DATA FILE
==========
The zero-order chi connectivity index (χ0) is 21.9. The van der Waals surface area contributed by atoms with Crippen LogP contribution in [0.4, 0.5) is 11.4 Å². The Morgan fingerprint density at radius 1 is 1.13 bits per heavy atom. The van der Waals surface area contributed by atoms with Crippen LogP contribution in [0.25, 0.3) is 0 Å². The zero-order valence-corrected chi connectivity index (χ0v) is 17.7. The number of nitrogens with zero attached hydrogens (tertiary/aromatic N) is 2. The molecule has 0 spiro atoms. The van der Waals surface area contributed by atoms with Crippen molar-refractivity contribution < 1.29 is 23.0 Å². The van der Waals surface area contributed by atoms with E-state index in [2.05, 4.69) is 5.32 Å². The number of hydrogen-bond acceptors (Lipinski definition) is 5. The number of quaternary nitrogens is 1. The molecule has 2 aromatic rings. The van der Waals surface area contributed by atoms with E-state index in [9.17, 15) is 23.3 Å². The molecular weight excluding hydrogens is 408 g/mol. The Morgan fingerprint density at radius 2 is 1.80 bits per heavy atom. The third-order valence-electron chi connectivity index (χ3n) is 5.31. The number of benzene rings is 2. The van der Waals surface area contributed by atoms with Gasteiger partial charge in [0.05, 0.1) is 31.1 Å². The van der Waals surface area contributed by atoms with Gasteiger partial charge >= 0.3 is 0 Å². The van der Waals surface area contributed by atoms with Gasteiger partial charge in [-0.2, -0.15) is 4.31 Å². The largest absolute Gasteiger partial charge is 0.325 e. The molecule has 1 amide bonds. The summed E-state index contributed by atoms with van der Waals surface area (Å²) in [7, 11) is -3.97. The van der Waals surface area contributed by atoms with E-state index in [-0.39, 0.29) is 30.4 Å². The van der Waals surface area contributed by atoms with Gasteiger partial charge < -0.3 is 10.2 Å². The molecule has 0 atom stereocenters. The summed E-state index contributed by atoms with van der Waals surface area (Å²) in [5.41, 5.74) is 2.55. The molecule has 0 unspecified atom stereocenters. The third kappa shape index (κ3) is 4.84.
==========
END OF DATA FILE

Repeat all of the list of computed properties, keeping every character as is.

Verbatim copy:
The zero-order chi connectivity index (χ0) is 21.9. The van der Waals surface area contributed by atoms with Crippen LogP contribution in [0.4, 0.5) is 11.4 Å². The Morgan fingerprint density at radius 1 is 1.13 bits per heavy atom. The van der Waals surface area contributed by atoms with Crippen LogP contribution in [0.25, 0.3) is 0 Å². The zero-order valence-corrected chi connectivity index (χ0v) is 17.7. The number of nitrogens with zero attached hydrogens (tertiary/aromatic N) is 2. The molecule has 0 spiro atoms. The van der Waals surface area contributed by atoms with Crippen molar-refractivity contribution < 1.29 is 23.0 Å². The van der Waals surface area contributed by atoms with E-state index in [2.05, 4.69) is 5.32 Å². The number of hydrogen-bond acceptors (Lipinski definition) is 5. The number of quaternary nitrogens is 1. The molecule has 2 aromatic rings. The van der Waals surface area contributed by atoms with E-state index in [9.17, 15) is 23.3 Å². The molecular weight excluding hydrogens is 408 g/mol. The Morgan fingerprint density at radius 2 is 1.80 bits per heavy atom. The third-order valence-electron chi connectivity index (χ3n) is 5.31. The number of benzene rings is 2. The van der Waals surface area contributed by atoms with Gasteiger partial charge in [0.05, 0.1) is 31.1 Å². The van der Waals surface area contributed by atoms with Gasteiger partial charge >= 0.3 is 0 Å². The van der Waals surface area contributed by atoms with Gasteiger partial charge in [-0.2, -0.15) is 4.31 Å². The largest absolute Gasteiger partial charge is 0.325 e. The molecule has 1 amide bonds. The summed E-state index contributed by atoms with van der Waals surface area (Å²) in [7, 11) is -3.97. The van der Waals surface area contributed by atoms with E-state index in [-0.39, 0.29) is 30.4 Å². The van der Waals surface area contributed by atoms with Gasteiger partial charge < -0.3 is 10.2 Å². The molecule has 0 atom stereocenters. The summed E-state index contributed by atoms with van der Waals surface area (Å²) in [5.41, 5.74) is 2.55. The molecule has 0 unspecified atom stereocenters. The third kappa shape index (κ3) is 4.84.